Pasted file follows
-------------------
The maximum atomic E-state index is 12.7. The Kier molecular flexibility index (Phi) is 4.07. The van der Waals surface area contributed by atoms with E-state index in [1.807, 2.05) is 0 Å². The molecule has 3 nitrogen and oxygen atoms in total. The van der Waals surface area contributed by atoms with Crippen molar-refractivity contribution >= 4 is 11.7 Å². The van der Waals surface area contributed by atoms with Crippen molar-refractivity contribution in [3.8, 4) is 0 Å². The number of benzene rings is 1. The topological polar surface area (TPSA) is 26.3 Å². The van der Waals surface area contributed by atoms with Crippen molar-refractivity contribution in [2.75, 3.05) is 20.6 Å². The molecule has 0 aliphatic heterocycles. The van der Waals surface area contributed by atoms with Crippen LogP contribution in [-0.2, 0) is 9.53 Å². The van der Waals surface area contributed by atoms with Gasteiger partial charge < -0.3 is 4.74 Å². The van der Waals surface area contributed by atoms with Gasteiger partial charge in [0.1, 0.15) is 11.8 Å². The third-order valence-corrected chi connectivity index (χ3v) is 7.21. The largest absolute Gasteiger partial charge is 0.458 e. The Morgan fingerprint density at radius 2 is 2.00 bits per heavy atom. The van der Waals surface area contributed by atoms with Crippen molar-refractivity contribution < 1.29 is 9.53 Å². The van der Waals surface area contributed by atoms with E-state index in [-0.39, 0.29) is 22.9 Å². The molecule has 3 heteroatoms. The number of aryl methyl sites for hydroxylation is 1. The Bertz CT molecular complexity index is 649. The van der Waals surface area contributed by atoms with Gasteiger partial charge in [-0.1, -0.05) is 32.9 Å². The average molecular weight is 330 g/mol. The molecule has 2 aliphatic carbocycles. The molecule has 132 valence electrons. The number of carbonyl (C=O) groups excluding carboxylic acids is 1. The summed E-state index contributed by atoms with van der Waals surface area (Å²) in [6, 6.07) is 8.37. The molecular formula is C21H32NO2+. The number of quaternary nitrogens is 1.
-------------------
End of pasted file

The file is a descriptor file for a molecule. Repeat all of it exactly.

The maximum atomic E-state index is 12.7. The Kier molecular flexibility index (Phi) is 4.07. The van der Waals surface area contributed by atoms with E-state index in [1.807, 2.05) is 0 Å². The molecule has 3 nitrogen and oxygen atoms in total. The van der Waals surface area contributed by atoms with Crippen molar-refractivity contribution >= 4 is 11.7 Å². The van der Waals surface area contributed by atoms with Crippen molar-refractivity contribution in [3.8, 4) is 0 Å². The number of benzene rings is 1. The topological polar surface area (TPSA) is 26.3 Å². The van der Waals surface area contributed by atoms with Crippen molar-refractivity contribution in [2.75, 3.05) is 20.6 Å². The molecule has 0 aliphatic heterocycles. The van der Waals surface area contributed by atoms with Crippen LogP contribution in [-0.2, 0) is 9.53 Å². The van der Waals surface area contributed by atoms with Gasteiger partial charge < -0.3 is 4.74 Å². The van der Waals surface area contributed by atoms with Gasteiger partial charge in [0.1, 0.15) is 11.8 Å². The third-order valence-corrected chi connectivity index (χ3v) is 7.21. The largest absolute Gasteiger partial charge is 0.458 e. The Morgan fingerprint density at radius 2 is 2.00 bits per heavy atom. The van der Waals surface area contributed by atoms with Crippen molar-refractivity contribution < 1.29 is 9.53 Å². The van der Waals surface area contributed by atoms with E-state index in [-0.39, 0.29) is 22.9 Å². The molecule has 3 heteroatoms. The number of aryl methyl sites for hydroxylation is 1. The Bertz CT molecular complexity index is 649. The van der Waals surface area contributed by atoms with Gasteiger partial charge in [-0.1, -0.05) is 32.9 Å². The average molecular weight is 330 g/mol. The molecule has 2 aliphatic carbocycles. The molecule has 132 valence electrons. The number of carbonyl (C=O) groups excluding carboxylic acids is 1. The summed E-state index contributed by atoms with van der Waals surface area (Å²) in [6, 6.07) is 8.37. The molecular formula is C21H32NO2+. The number of quaternary nitrogens is 1.